Sheila Marikar wrote a very interesting piece for Bloomberg called The Race to Disrupt Your Tedious Treadmill Workout Is Heating Up. It talks about the mind-numbing boredom of running on a treadmill, with a focus on their design:
Today’s electric machines absorb shock better and look sleeker, but the ones in most gyms retain a certain quaintness, with their last-gen phone-charging cables and omnipresent menu of Calorie, Heart Rate, Manual, Random, Hill.
It then discusses how companies like Peloton are trying to change that:
In a kettlebell-adorned lounge area afterward, Foley talks up the treadmill’s design. “You don’t want to hit a little button 20 times when you’re running full sprint,” he says. “So we asked, ‘Where are your hands, and what would be easy to interact with?’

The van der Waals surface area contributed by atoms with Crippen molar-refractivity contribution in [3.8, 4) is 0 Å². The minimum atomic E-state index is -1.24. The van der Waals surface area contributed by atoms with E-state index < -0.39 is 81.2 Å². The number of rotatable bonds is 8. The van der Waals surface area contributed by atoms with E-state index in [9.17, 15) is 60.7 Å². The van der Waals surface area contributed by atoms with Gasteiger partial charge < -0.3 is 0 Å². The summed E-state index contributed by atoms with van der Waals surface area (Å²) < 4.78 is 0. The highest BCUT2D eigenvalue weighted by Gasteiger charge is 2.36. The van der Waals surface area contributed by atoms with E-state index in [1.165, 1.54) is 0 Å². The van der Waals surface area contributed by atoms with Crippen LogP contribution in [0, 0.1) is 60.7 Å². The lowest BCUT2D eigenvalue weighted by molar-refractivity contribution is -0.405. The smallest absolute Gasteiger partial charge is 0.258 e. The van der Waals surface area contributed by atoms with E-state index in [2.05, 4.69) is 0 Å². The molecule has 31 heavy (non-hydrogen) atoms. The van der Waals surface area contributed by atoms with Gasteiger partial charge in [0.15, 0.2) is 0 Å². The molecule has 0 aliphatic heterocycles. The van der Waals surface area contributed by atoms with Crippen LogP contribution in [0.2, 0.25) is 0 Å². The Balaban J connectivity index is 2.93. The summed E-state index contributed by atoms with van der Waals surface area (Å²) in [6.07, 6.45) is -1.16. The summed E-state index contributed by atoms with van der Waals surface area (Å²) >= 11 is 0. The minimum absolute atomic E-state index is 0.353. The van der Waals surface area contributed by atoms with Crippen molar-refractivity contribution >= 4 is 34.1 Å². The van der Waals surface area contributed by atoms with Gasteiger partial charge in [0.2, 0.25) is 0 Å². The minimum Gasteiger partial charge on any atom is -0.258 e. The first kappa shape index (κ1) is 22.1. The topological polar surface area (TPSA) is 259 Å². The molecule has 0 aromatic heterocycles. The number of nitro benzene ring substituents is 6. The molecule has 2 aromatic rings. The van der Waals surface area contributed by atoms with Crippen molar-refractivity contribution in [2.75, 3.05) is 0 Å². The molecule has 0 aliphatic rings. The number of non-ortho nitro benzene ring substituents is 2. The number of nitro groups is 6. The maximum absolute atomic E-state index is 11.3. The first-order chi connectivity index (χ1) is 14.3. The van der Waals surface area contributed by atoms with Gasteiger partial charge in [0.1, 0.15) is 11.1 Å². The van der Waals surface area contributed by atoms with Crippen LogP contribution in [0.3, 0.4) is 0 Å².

“Fitness equipment is a very dopey category,” he adds. “It hasn’t evolved. You still sometimes see the dots rotating around the track. It’s a 1979 interface.”
I love reading stories about how user-centered design is used to upend and dramatically improve the user experience of entire industries. We saw it in phones, in the taxi industry, and countless others. I’m looking forward to seeing it in treadmills as well.